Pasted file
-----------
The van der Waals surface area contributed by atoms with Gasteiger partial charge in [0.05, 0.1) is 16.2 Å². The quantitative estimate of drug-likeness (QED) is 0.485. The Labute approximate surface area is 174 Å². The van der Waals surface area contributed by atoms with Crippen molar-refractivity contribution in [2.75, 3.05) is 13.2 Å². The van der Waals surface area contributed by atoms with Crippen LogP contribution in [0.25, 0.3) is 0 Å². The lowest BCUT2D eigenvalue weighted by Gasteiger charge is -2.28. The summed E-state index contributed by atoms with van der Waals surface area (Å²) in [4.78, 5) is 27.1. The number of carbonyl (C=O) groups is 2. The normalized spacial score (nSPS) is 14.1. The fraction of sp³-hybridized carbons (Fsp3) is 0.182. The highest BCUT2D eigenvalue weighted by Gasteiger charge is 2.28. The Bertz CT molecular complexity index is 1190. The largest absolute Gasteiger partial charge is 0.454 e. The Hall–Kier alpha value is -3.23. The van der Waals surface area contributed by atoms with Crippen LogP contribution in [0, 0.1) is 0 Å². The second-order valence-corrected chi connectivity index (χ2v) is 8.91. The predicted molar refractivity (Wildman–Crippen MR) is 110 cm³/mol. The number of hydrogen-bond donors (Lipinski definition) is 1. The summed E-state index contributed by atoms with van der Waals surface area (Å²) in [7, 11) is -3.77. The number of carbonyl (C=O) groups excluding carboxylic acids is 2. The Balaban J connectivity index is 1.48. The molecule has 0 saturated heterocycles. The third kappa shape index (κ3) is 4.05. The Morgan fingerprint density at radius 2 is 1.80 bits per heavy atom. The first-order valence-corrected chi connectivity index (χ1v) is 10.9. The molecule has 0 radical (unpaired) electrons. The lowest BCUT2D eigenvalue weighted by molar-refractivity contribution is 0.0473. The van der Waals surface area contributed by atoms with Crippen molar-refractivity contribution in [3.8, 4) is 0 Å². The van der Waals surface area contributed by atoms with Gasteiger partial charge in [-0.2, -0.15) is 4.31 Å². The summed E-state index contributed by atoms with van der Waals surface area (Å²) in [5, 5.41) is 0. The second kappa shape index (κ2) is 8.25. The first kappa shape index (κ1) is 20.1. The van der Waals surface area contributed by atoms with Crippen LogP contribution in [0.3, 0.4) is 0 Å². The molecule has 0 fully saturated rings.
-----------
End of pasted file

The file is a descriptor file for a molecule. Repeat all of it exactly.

The van der Waals surface area contributed by atoms with Gasteiger partial charge in [0.05, 0.1) is 16.2 Å². The quantitative estimate of drug-likeness (QED) is 0.485. The Labute approximate surface area is 174 Å². The van der Waals surface area contributed by atoms with Crippen molar-refractivity contribution in [2.75, 3.05) is 13.2 Å². The van der Waals surface area contributed by atoms with Crippen LogP contribution in [0.25, 0.3) is 0 Å². The lowest BCUT2D eigenvalue weighted by Gasteiger charge is -2.28. The summed E-state index contributed by atoms with van der Waals surface area (Å²) in [4.78, 5) is 27.1. The number of carbonyl (C=O) groups is 2. The normalized spacial score (nSPS) is 14.1. The fraction of sp³-hybridized carbons (Fsp3) is 0.182. The highest BCUT2D eigenvalue weighted by Gasteiger charge is 2.28. The Bertz CT molecular complexity index is 1190. The largest absolute Gasteiger partial charge is 0.454 e. The Hall–Kier alpha value is -3.23. The van der Waals surface area contributed by atoms with Crippen LogP contribution in [0, 0.1) is 0 Å². The second-order valence-corrected chi connectivity index (χ2v) is 8.91. The predicted molar refractivity (Wildman–Crippen MR) is 110 cm³/mol. The number of hydrogen-bond donors (Lipinski definition) is 1. The summed E-state index contributed by atoms with van der Waals surface area (Å²) in [7, 11) is -3.77. The number of carbonyl (C=O) groups excluding carboxylic acids is 2. The Balaban J connectivity index is 1.48. The molecule has 0 saturated heterocycles. The third kappa shape index (κ3) is 4.05. The Morgan fingerprint density at radius 2 is 1.80 bits per heavy atom. The first-order valence-corrected chi connectivity index (χ1v) is 10.9. The molecule has 0 radical (unpaired) electrons. The lowest BCUT2D eigenvalue weighted by molar-refractivity contribution is 0.0473. The van der Waals surface area contributed by atoms with Crippen molar-refractivity contribution in [3.8, 4) is 0 Å². The van der Waals surface area contributed by atoms with Gasteiger partial charge in [-0.2, -0.15) is 4.31 Å². The summed E-state index contributed by atoms with van der Waals surface area (Å²) in [5, 5.41) is 0. The second kappa shape index (κ2) is 8.25. The first kappa shape index (κ1) is 20.1. The van der Waals surface area contributed by atoms with Crippen LogP contribution in [0.3, 0.4) is 0 Å². The molecule has 0 fully saturated rings.